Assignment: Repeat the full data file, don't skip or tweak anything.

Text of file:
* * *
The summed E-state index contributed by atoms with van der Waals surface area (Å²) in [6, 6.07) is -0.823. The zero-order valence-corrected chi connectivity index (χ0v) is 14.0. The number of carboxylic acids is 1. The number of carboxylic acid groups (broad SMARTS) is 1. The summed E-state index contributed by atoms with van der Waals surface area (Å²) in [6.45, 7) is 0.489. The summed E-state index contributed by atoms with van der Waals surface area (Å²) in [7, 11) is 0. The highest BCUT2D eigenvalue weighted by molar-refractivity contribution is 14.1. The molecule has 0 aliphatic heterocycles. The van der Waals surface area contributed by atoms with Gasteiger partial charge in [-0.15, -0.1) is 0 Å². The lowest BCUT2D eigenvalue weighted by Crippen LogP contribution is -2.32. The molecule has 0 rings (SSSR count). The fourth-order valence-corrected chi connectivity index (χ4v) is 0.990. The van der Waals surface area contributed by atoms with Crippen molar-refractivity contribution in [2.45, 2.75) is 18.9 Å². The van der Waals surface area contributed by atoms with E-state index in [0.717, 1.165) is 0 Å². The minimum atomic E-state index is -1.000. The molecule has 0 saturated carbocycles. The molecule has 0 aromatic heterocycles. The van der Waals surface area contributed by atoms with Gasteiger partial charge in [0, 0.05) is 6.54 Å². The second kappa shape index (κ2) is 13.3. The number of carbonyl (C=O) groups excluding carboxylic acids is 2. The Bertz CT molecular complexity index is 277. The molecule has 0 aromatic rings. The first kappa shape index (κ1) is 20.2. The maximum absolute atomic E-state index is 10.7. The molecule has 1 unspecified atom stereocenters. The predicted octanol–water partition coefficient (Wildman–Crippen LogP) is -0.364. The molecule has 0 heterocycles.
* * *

The summed E-state index contributed by atoms with van der Waals surface area (Å²) in [6, 6.07) is -0.823. The zero-order valence-corrected chi connectivity index (χ0v) is 14.0. The number of carboxylic acids is 1. The number of carboxylic acid groups (broad SMARTS) is 1. The summed E-state index contributed by atoms with van der Waals surface area (Å²) in [6.45, 7) is 0.489. The summed E-state index contributed by atoms with van der Waals surface area (Å²) in [7, 11) is 0. The highest BCUT2D eigenvalue weighted by molar-refractivity contribution is 14.1. The molecule has 0 aliphatic heterocycles. The van der Waals surface area contributed by atoms with Gasteiger partial charge in [-0.15, -0.1) is 0 Å². The lowest BCUT2D eigenvalue weighted by Crippen LogP contribution is -2.32. The molecule has 0 rings (SSSR count). The fourth-order valence-corrected chi connectivity index (χ4v) is 0.990. The van der Waals surface area contributed by atoms with Crippen molar-refractivity contribution in [2.45, 2.75) is 18.9 Å². The van der Waals surface area contributed by atoms with E-state index in [0.717, 1.165) is 0 Å². The minimum atomic E-state index is -1.000. The molecule has 0 saturated carbocycles. The molecule has 0 aromatic heterocycles. The van der Waals surface area contributed by atoms with Gasteiger partial charge in [0, 0.05) is 6.54 Å². The second kappa shape index (κ2) is 13.3. The number of carbonyl (C=O) groups excluding carboxylic acids is 2. The Bertz CT molecular complexity index is 277. The molecule has 0 aromatic rings. The first kappa shape index (κ1) is 20.2. The maximum absolute atomic E-state index is 10.7. The molecule has 1 unspecified atom stereocenters. The predicted octanol–water partition coefficient (Wildman–Crippen LogP) is -0.364. The molecule has 0 heterocycles.